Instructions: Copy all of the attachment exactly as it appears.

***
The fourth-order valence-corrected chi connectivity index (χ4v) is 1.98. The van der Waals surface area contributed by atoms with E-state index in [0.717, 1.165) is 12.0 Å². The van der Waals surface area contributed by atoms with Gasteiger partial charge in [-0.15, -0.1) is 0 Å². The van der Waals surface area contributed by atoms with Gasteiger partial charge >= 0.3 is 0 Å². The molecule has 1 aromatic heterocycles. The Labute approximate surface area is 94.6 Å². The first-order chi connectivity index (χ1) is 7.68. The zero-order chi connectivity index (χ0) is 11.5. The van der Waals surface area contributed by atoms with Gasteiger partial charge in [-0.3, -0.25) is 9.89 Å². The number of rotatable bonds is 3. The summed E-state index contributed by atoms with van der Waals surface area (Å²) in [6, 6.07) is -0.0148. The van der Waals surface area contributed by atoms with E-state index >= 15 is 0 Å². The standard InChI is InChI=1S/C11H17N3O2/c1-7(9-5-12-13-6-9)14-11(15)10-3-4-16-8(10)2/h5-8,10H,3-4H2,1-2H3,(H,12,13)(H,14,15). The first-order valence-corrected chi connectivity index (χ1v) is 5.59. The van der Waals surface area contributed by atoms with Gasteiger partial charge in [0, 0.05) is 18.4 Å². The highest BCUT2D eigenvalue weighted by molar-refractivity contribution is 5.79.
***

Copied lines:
The fourth-order valence-corrected chi connectivity index (χ4v) is 1.98. The van der Waals surface area contributed by atoms with E-state index in [0.717, 1.165) is 12.0 Å². The van der Waals surface area contributed by atoms with Gasteiger partial charge in [-0.15, -0.1) is 0 Å². The van der Waals surface area contributed by atoms with Gasteiger partial charge >= 0.3 is 0 Å². The molecule has 1 aromatic heterocycles. The Labute approximate surface area is 94.6 Å². The first-order chi connectivity index (χ1) is 7.68. The zero-order chi connectivity index (χ0) is 11.5. The van der Waals surface area contributed by atoms with Gasteiger partial charge in [-0.3, -0.25) is 9.89 Å². The number of rotatable bonds is 3. The summed E-state index contributed by atoms with van der Waals surface area (Å²) in [6, 6.07) is -0.0148. The van der Waals surface area contributed by atoms with E-state index >= 15 is 0 Å². The standard InChI is InChI=1S/C11H17N3O2/c1-7(9-5-12-13-6-9)14-11(15)10-3-4-16-8(10)2/h5-8,10H,3-4H2,1-2H3,(H,12,13)(H,14,15). The first-order valence-corrected chi connectivity index (χ1v) is 5.59. The van der Waals surface area contributed by atoms with Gasteiger partial charge in [0, 0.05) is 18.4 Å². The highest BCUT2D eigenvalue weighted by molar-refractivity contribution is 5.79.